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NSK State-in-Time to stage intervention at Venice Biennial

Ljubljana, 17 March - The NSK State-in-Time, a project of the collective known as Neue Slowenische Kunst (NSK), will make an artistic intervention at this year's Venice Biennial. Their pavilion, which is not part of Slovenia's official presentation, will provide an opportunity to rethink the contemporary concept of states.

Ljubljana
NSK collective poster.
Photo: Nebojša Tejić/STA

The NSK State-in-Time, originally founded in 1992, is a formation without physical territory whose nationality is available to anyone willing to accept its founding principles.

According to the project's commissioners, internationally acclaimed Slovenian visual arts collective Irwin, the pavilion will address issues that trouble today's states the most - migration, citizenship, history and identity.

Moreover, it will attempt to produce ideas on how to build new communities and a shared history among peoples.

The curators of the NSK State-in-Time pavilion will be Moderna galerija museum of modern art director Zdenka Badovinac and Charles Esche, the director of the Van Abbemuseum in Eindhoven, the Netherlands.

As Irwin told the STA, the curators were given full freedom in the choice of topics and form of presentation, and they chose migrations as the main topic of the pavilion that will open on 10 May.

The main part of the presentation, An Apology for Modernity, will be an attempt at conceptualising a new community by looking beyond the fragmentation and antagonism that seem to be inevitable in the near future.

According to the NSK Times website, the NSK State is inevitably grounded in the European traditions of governance and civil sovereignty, and is, however distantly, a successor of the states that established themselves largely through conquest and domination.

Similarly to a number of European and post-colonial states, the NSK State-in-Time will issue an apology because they see accepting the full burden of the past as the only way to open the area of governance-in-time beyond this history.

The second part of the pavilion will be named Room of Global Disorder and will feature responses of one hundred different citizens, migrants and stateless individuals to questions of how "a new material and immaterial heritage could be built on the ruins of the old world heritage".

These responses - compiled into an installation by artist and NSK citizen Ahmet Ögüt from Turkey - take different shapes, from writings to drawings, recordings or other means of expression. NSK citizens across the world will also be invited to respond online.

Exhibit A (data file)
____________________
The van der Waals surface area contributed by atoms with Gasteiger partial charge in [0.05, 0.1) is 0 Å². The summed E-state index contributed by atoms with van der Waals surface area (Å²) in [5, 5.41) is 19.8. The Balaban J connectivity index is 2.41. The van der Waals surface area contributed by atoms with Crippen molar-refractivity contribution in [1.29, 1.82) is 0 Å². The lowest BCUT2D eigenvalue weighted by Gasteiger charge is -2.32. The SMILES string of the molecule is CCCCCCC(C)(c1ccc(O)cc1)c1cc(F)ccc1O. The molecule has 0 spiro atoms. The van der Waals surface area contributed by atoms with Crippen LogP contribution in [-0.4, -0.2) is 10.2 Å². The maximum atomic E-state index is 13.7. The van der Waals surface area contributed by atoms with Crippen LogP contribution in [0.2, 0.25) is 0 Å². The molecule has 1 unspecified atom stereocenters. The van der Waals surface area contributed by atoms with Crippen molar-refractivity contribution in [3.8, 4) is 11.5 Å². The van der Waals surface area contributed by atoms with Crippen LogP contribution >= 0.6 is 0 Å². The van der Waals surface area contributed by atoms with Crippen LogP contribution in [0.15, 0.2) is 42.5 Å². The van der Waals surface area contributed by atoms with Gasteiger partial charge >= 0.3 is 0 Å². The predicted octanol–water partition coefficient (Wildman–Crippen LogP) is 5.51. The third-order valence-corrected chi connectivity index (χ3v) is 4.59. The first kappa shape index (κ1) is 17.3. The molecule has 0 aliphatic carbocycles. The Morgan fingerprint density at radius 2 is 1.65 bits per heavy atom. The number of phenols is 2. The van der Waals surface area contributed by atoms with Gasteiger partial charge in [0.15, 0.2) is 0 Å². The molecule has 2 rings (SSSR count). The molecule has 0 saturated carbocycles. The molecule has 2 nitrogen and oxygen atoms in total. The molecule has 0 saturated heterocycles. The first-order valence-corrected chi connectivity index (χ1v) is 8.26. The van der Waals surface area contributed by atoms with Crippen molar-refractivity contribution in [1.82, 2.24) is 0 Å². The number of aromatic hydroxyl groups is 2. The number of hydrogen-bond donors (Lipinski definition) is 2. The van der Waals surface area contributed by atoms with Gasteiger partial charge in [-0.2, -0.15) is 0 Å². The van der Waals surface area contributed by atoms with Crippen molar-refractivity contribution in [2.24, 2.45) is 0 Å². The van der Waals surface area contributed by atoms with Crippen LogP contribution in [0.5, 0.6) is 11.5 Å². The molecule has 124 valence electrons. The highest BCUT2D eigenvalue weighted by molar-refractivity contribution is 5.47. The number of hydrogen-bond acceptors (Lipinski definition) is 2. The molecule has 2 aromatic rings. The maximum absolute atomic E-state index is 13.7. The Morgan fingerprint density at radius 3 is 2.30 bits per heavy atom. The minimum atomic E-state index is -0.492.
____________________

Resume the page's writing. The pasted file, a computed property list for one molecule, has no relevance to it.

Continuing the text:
The NSK State-in-Time pavilion will also feature a temporary passport office, run by asylum seekers currently stationed in Venice. The virtual state has been issuing passports since 1993.

On 11 May, the NSK will organise a lecture on migrations by Slovenian philosopher Slavoj Žižek, which will be open to all NSK citizens and also non-citizens who obtain a temporary visa.

All visitors of the pavilion will receive the NSK State's newspaper, and the presentation at the Venice Biennial will be accompanied by the launch of a monograph Europe: The Final Countdown on heritage, state and European future, edited by Slovenian journalist Jela Krečič.

Between 16 May and 11 June, a double of the pavilion will be open as part of the Wiener Festwochen festival in Vienna, Austria.

NSK, or New Slovenian Art as the name translates into English, was founded by multi-media music band Laibach, visual art group Irwin and the Scipion Nasice Sisters Theatre.

It then expanded to several more outfits, including graphic design studio New Collectivism and the Department of Pure and Applied Philosophy.

Its groups had a major impact on the Yugoslav art scene in the 1980s focusing on the relationship between ideology and art in the East and West.

The 57th Venice Biennale, running between 13 May and 26 November 2017, will meanwhile also feature Slovenian art at the main exhibition for the first time since 2003.

Curator Christine Macel picked three Slovenian artists: the avant-garde OHO art collective, its driving force Marko Pogačnik and Vadim Fiškin, a Russian-born artist who has been living and working in Slovenia since 1996.

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© STA, 2017